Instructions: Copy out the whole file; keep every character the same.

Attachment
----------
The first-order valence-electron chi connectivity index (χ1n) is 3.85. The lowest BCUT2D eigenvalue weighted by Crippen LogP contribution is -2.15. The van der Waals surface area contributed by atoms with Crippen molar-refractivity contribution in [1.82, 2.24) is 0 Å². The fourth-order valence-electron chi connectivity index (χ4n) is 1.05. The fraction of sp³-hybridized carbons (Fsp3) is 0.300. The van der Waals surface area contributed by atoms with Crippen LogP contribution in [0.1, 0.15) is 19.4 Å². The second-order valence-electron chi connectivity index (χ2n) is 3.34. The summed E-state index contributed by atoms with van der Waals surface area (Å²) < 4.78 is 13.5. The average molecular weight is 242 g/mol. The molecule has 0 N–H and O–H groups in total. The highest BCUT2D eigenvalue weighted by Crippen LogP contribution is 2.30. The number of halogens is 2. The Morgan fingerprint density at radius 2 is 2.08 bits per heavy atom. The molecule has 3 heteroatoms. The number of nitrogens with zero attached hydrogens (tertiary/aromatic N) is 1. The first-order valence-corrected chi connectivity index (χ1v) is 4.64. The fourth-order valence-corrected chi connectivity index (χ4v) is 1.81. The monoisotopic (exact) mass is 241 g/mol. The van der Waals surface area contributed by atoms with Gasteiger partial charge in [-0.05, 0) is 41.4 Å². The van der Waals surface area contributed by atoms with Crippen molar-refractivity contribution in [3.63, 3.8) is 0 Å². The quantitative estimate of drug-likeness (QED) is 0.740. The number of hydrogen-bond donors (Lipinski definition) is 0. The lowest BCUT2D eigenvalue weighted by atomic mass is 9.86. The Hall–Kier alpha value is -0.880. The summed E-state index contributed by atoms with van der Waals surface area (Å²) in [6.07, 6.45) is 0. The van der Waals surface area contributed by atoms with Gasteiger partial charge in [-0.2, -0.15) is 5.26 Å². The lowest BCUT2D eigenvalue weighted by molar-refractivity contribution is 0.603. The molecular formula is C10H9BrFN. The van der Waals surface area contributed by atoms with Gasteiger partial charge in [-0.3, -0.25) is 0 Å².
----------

The first-order valence-electron chi connectivity index (χ1n) is 3.85. The lowest BCUT2D eigenvalue weighted by Crippen LogP contribution is -2.15. The van der Waals surface area contributed by atoms with Crippen molar-refractivity contribution in [1.82, 2.24) is 0 Å². The fourth-order valence-electron chi connectivity index (χ4n) is 1.05. The fraction of sp³-hybridized carbons (Fsp3) is 0.300. The van der Waals surface area contributed by atoms with Crippen LogP contribution in [0.1, 0.15) is 19.4 Å². The second-order valence-electron chi connectivity index (χ2n) is 3.34. The summed E-state index contributed by atoms with van der Waals surface area (Å²) < 4.78 is 13.5. The average molecular weight is 242 g/mol. The molecule has 0 N–H and O–H groups in total. The highest BCUT2D eigenvalue weighted by Crippen LogP contribution is 2.30. The number of halogens is 2. The Morgan fingerprint density at radius 2 is 2.08 bits per heavy atom. The molecule has 3 heteroatoms. The number of nitrogens with zero attached hydrogens (tertiary/aromatic N) is 1. The first-order valence-corrected chi connectivity index (χ1v) is 4.64. The fourth-order valence-corrected chi connectivity index (χ4v) is 1.81. The monoisotopic (exact) mass is 241 g/mol. The van der Waals surface area contributed by atoms with Gasteiger partial charge in [-0.05, 0) is 41.4 Å². The van der Waals surface area contributed by atoms with Crippen molar-refractivity contribution in [3.63, 3.8) is 0 Å². The quantitative estimate of drug-likeness (QED) is 0.740. The number of hydrogen-bond donors (Lipinski definition) is 0. The lowest BCUT2D eigenvalue weighted by atomic mass is 9.86. The Hall–Kier alpha value is -0.880. The summed E-state index contributed by atoms with van der Waals surface area (Å²) in [6.07, 6.45) is 0. The van der Waals surface area contributed by atoms with Gasteiger partial charge in [-0.2, -0.15) is 5.26 Å². The lowest BCUT2D eigenvalue weighted by molar-refractivity contribution is 0.603. The molecular formula is C10H9BrFN. The van der Waals surface area contributed by atoms with Gasteiger partial charge in [-0.3, -0.25) is 0 Å².